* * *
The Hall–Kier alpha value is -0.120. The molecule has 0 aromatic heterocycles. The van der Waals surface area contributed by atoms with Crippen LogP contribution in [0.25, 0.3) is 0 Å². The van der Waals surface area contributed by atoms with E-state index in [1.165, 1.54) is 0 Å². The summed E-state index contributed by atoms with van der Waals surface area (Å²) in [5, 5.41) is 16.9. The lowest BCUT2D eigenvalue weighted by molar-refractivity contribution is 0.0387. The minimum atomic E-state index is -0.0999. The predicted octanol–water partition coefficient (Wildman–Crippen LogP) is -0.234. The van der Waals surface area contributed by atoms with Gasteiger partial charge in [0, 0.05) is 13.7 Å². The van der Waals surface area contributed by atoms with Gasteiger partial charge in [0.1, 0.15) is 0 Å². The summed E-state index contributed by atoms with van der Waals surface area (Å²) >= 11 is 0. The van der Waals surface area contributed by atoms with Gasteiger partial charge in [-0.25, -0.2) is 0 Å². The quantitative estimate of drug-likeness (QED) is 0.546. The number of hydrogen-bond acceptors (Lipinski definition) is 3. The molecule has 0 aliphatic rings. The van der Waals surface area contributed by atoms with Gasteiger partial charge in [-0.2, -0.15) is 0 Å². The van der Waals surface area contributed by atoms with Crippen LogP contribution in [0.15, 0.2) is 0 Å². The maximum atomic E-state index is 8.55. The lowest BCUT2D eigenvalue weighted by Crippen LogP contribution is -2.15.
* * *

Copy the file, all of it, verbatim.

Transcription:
The Hall–Kier alpha value is -0.120. The molecule has 0 aromatic heterocycles. The van der Waals surface area contributed by atoms with Crippen LogP contribution in [0.25, 0.3) is 0 Å². The van der Waals surface area contributed by atoms with E-state index in [1.165, 1.54) is 0 Å². The summed E-state index contributed by atoms with van der Waals surface area (Å²) in [5, 5.41) is 16.9. The lowest BCUT2D eigenvalue weighted by molar-refractivity contribution is 0.0387. The minimum atomic E-state index is -0.0999. The predicted octanol–water partition coefficient (Wildman–Crippen LogP) is -0.234. The van der Waals surface area contributed by atoms with Gasteiger partial charge in [0, 0.05) is 13.7 Å². The van der Waals surface area contributed by atoms with Gasteiger partial charge in [0.1, 0.15) is 0 Å². The summed E-state index contributed by atoms with van der Waals surface area (Å²) >= 11 is 0. The van der Waals surface area contributed by atoms with Gasteiger partial charge in [-0.25, -0.2) is 0 Å². The quantitative estimate of drug-likeness (QED) is 0.546. The number of hydrogen-bond acceptors (Lipinski definition) is 3. The molecule has 0 aliphatic rings. The van der Waals surface area contributed by atoms with Gasteiger partial charge in [-0.2, -0.15) is 0 Å². The van der Waals surface area contributed by atoms with Crippen LogP contribution in [0.15, 0.2) is 0 Å². The maximum atomic E-state index is 8.55. The lowest BCUT2D eigenvalue weighted by Crippen LogP contribution is -2.15.